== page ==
Indies have been doing this for a while, of course. Famously there's Jason Rohrer's Passage, a pixelated journey through the lives of a couple that, in its sweet melancholy and fatalism, feels a little like an 8-bit Ozu - and there's plenty of others besides.
Every Day The Same Dream undercuts the drudgery of a nine-to-five existence with a handful of surreal moments that only really serve to highlight how bloody sad this living thing can be, and it went on to inspire a personal favourite, One Chance.
Here you're a scientist who's found a cure to cancer - the only setback being that it's discovered all too late that the cure also has the power to obliterate every living cell on earth. And so you spend your last six days toiling in a gloomy funk, choosing whether to see out the apocalypse by taking your daughter for a walk in a browning park or to work through the chaos in an attempt to find a cure.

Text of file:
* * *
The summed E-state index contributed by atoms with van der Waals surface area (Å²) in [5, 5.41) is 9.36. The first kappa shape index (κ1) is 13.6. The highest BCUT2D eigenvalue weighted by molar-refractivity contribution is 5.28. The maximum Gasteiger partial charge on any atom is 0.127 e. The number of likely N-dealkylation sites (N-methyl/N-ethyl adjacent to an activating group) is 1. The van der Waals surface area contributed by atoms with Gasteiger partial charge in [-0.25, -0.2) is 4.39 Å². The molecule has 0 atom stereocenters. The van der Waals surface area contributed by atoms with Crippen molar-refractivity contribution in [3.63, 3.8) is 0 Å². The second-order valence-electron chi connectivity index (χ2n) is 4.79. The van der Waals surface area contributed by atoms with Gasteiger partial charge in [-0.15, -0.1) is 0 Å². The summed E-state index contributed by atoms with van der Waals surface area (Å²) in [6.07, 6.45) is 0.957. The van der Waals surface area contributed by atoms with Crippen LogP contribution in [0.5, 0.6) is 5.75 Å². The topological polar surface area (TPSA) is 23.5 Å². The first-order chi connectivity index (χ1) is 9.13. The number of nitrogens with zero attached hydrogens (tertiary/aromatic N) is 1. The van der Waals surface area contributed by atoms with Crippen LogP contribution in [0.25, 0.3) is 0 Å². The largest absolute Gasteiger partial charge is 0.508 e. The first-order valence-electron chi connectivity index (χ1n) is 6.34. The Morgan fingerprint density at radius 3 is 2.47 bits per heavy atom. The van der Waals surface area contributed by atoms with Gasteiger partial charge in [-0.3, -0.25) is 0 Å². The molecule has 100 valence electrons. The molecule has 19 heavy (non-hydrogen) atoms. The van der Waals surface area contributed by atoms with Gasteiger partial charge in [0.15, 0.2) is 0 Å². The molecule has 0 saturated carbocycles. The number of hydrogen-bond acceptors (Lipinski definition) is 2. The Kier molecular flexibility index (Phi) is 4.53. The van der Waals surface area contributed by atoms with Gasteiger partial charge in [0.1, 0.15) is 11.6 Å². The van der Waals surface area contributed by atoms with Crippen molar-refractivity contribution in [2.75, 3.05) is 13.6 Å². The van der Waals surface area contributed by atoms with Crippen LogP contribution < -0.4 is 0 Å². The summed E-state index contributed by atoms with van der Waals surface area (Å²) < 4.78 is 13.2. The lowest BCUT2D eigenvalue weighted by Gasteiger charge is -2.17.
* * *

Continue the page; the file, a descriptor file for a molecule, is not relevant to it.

The sense of bleak consequence is heightened by the fact that you're only ever allowed to play the game once, with there being no option to replay through the story (unless, of course, you want to get smart and disallow cookies, in which case you're free to see the apocalypse play out as many times as you desire).
It's no surprise that such bleakness hasn't worked its way into the mainstream - sadness, after all, doesn't really sell - but it's a shame that it's not at least a part of the make-up of more popular games.